We are then ripped back across time to the present, where we are re-introduced to the adult Jack. We sense now that he has just experienced the human version of the tour of the creation that occurred near the beginning of the film. But at this point Malick begins preparing us for Jack’s rebirth. We hear a fragment of a cell phone conversation between Jack and his father, with Jack apologizing for something he has said to him. The words, “I’m sorry Dad” are practically the only thing we actually hear the adult Jack say. Malick then switches to the interior space of Jack’s mind, and shows him once again wandering across the desert. This time he encounters a doorway–just a frame supported by heavy stones and surrounded by desert. One gets the impression that he has a choice about whether or not to pass through it. He chooses to walk through, and as he does so he is transported to the shores of eternity, where he encounters his family, including himself, looking exactly as they did during his childhood. His father smiles and lays his hand gently on the adult Jack’s shoulder, just as he had done in his more tender moments when Jack was a boy. And when Jack’s mother sees him, her face lights up and she hugs him tightly. We see tears streaming down her cheeks. Without saying anything to each other, the family walks together on the beach for a few moments. This is a moment of reconciliation–a passage into acceptance. There is no hint of sadness, grief, or resentment on their faces. Everyone is content.
Then Jack’s mother and father escort his younger brother (the one who died, but here in his eternally childlike state) through the doorway of a building that looks like a church (but I can’t tell for sure–it may be a home). Here they will send him off into a vast expanse of brightly lit white sand. But before doing so his mother strokes his cheeks, and the two look at each other one last time. Again, there is no sadness or despair–only acceptance. The mother, now flanked by two angelic looking women, and supported by a beautiful, ascending musical score, raises her hands to the sky and releases a bright light, saying, “I give you my son. I give him to you.” As the music achieves a crescendo the audience experiences a dramatic release. An enormous burden has been lifted.
Flash from the eternal to the present–an elevator descends, and through its large windows (yes, even the elevator has windows) we see tall steel buildings and a concrete parking garage. This is Jack’s adult world. In another crash edit Jack suddenly appears outside the buildings (for the first time), and looks at his surroundings. He seems surprised by them, as if they are new. Then, as his gaze follows the walls of a steel skyscraper upward toward the sky itself, we see the light above it all, shining through it all. A little smile forms on Jack’s weathered face. The film ends with a quick transition from the light above the building to an image of reflected sunlight on an expanse of water beneath a long bridge.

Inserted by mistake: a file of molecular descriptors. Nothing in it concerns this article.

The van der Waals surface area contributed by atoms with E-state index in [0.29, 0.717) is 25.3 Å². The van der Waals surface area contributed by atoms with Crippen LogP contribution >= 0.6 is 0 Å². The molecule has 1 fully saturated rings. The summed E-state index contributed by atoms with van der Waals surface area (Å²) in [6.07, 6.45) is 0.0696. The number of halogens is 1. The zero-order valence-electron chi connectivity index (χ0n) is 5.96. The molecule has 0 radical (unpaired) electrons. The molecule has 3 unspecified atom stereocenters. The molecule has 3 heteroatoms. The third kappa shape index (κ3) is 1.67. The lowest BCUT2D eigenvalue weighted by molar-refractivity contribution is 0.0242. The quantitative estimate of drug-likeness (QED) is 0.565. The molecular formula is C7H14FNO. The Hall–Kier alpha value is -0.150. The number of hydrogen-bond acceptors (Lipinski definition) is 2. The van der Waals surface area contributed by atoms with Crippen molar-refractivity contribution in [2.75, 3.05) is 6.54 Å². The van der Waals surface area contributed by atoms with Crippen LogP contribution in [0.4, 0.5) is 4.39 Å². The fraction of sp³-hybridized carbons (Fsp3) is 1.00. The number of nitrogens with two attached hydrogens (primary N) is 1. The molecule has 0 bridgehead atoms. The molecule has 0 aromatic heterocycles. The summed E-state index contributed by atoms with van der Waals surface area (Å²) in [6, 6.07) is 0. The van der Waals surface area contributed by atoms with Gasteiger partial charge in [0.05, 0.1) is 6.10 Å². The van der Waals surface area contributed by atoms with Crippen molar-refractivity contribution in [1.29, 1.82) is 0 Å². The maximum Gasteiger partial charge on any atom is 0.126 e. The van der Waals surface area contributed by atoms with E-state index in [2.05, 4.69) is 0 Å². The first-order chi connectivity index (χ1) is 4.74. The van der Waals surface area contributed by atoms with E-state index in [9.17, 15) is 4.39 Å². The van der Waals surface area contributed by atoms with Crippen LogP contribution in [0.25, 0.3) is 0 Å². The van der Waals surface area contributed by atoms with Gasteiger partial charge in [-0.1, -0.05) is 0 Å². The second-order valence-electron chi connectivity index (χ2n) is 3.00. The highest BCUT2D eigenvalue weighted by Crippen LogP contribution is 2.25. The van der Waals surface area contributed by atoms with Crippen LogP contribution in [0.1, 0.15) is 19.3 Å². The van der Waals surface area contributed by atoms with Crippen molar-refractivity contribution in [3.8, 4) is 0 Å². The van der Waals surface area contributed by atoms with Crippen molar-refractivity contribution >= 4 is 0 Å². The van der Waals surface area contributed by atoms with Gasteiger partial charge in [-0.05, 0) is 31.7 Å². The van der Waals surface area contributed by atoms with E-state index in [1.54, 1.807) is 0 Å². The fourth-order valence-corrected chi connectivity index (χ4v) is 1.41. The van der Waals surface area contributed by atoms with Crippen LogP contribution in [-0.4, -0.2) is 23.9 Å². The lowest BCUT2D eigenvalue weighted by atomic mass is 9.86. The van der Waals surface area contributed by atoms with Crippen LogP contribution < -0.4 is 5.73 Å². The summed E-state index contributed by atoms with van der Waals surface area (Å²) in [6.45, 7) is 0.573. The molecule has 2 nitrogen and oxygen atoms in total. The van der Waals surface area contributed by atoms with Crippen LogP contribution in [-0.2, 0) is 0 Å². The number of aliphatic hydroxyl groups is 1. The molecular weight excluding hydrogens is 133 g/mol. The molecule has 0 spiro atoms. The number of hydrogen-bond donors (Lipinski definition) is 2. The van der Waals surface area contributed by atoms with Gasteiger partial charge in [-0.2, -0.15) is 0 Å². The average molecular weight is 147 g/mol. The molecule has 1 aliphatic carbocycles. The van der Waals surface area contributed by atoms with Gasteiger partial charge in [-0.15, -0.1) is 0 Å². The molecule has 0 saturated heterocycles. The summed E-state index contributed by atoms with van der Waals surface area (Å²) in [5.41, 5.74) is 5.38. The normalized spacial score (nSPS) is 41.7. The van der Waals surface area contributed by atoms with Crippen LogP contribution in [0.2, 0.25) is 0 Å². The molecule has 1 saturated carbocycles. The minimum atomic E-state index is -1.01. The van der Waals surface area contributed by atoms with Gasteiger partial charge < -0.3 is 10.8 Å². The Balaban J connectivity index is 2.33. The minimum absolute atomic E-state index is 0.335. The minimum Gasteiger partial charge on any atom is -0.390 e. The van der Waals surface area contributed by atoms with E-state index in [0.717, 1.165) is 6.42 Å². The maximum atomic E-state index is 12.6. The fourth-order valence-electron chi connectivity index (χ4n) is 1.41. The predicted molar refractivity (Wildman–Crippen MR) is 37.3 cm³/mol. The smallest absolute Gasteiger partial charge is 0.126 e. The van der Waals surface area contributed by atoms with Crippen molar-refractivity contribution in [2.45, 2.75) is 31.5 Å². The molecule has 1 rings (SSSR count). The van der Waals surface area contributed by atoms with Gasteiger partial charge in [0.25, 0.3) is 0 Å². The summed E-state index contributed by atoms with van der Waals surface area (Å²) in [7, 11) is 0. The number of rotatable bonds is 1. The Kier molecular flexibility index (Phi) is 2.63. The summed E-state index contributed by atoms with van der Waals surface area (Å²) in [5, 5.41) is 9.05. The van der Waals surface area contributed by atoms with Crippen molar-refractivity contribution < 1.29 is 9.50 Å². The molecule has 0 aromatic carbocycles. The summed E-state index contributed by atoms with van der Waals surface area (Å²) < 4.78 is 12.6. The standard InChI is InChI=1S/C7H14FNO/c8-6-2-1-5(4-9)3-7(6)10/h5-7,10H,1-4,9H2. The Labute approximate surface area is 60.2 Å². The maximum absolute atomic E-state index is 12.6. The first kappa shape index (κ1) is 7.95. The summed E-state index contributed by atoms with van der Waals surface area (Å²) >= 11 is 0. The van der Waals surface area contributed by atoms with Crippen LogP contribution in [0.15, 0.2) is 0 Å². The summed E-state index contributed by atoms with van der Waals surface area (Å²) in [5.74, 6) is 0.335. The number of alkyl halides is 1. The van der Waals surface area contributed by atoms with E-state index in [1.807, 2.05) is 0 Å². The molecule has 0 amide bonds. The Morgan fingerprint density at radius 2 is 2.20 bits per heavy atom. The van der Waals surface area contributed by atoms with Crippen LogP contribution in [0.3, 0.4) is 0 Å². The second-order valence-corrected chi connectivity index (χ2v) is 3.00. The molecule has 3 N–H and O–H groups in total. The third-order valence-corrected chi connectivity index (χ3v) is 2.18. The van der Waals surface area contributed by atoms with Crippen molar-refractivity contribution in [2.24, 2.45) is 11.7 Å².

Several critics have been dissatisfied with this ending–not enough closure, or too ambiguous for them I guess. Even Sean Penn has said that he wasn’t exactly sure, or even informed by Malick, what his character was doing there. But if we consider the larger themes of the film, including the mother’s repeated statements about love shining all around, and nature wanting to be unhappy even “when all the world is shining around it,” it is pretty clear that Penn’s character has had an epiphany. He has finally accepted the light all around him and has found grace. In doing so, he has also reconciled the conflict between himself and his father, his father and his mother, and most importantly, between himself and God over the loss of his brother.
The film is not told in a traditional narrative form, and is therefore not an easy movie for some people to follow. But the effort it takes to unpack the symbols, the visual poetry, is infinitely rewarding. It is a deeply spiritual film, and I have read that Malick is a Christian (I should note, however, that the level of his commitment to Christianity is unclear–like so many other things about the man), but he also has a serious background in philosophy, having studied with Stanley Cavell at Harvard. He even published a translation of Heidegger’s The Essence of Reasons. For these reasons I see this film as a modern version of the old medieval contemplative tradition of Augustine or Thomas Aquinas. One could only imagine what those two might have produced if they had been exposed, as Malick has, to Heidegger and William James.
I think it is perfectly fair to critique the theology here, but to call this film a “mess,” as some critics have, is an admission that the critic hasn’t really been paying attention. Malick does not insult our intelligence by explaining things. He is a poet. Poetry is the intentional use of the ambiguous and polysemic power of symbols to activate our minds toward understanding something in a new way. The best poetry shakes our consciousness, disturbs it, and forces it to play with new possibilities of being. In this regard, “The Tree of Life” is a resounding success.
That this film did not win Best Picture at the Academy Awards is probably for the best. When it was nominated, a friend of mine who reviews movies for a local paper said, “This is kind of weird. Like a Mahler symphony up for a Grammy against Adele. I like both of them in a way, but they’re not really in the same ballpark. It’s unbecoming.”